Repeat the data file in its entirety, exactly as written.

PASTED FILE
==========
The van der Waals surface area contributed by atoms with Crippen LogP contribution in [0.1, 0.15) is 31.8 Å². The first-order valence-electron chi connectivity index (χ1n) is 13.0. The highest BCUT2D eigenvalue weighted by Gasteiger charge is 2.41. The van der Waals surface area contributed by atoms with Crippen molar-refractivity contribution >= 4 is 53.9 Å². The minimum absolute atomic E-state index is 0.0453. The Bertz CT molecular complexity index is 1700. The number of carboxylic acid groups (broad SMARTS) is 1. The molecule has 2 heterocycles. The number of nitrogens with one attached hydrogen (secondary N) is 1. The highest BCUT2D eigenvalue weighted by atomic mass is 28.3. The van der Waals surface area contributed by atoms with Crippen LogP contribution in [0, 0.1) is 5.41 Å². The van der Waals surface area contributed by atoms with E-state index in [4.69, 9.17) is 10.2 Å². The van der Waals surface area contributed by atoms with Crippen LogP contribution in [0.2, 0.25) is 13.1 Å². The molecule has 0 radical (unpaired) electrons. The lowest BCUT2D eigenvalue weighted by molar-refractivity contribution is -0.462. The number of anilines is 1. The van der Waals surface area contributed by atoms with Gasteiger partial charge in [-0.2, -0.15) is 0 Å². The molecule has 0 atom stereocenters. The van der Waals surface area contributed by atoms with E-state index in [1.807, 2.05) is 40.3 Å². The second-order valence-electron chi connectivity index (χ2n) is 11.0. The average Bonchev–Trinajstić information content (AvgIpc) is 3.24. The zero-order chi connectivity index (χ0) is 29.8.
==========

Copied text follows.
The van der Waals surface area contributed by atoms with Crippen LogP contribution in [0.1, 0.15) is 31.8 Å². The first-order valence-electron chi connectivity index (χ1n) is 13.0. The highest BCUT2D eigenvalue weighted by Gasteiger charge is 2.41. The van der Waals surface area contributed by atoms with Crippen molar-refractivity contribution >= 4 is 53.9 Å². The minimum absolute atomic E-state index is 0.0453. The Bertz CT molecular complexity index is 1700. The number of carboxylic acid groups (broad SMARTS) is 1. The molecule has 2 heterocycles. The number of nitrogens with one attached hydrogen (secondary N) is 1. The highest BCUT2D eigenvalue weighted by atomic mass is 28.3. The van der Waals surface area contributed by atoms with Crippen LogP contribution in [0, 0.1) is 5.41 Å². The van der Waals surface area contributed by atoms with E-state index in [4.69, 9.17) is 10.2 Å². The van der Waals surface area contributed by atoms with Crippen LogP contribution in [0.2, 0.25) is 13.1 Å². The molecule has 0 radical (unpaired) electrons. The lowest BCUT2D eigenvalue weighted by molar-refractivity contribution is -0.462. The number of anilines is 1. The van der Waals surface area contributed by atoms with Gasteiger partial charge in [-0.2, -0.15) is 0 Å². The molecule has 0 atom stereocenters. The van der Waals surface area contributed by atoms with E-state index in [1.807, 2.05) is 40.3 Å². The second-order valence-electron chi connectivity index (χ2n) is 11.0. The average Bonchev–Trinajstić information content (AvgIpc) is 3.24. The zero-order chi connectivity index (χ0) is 29.8.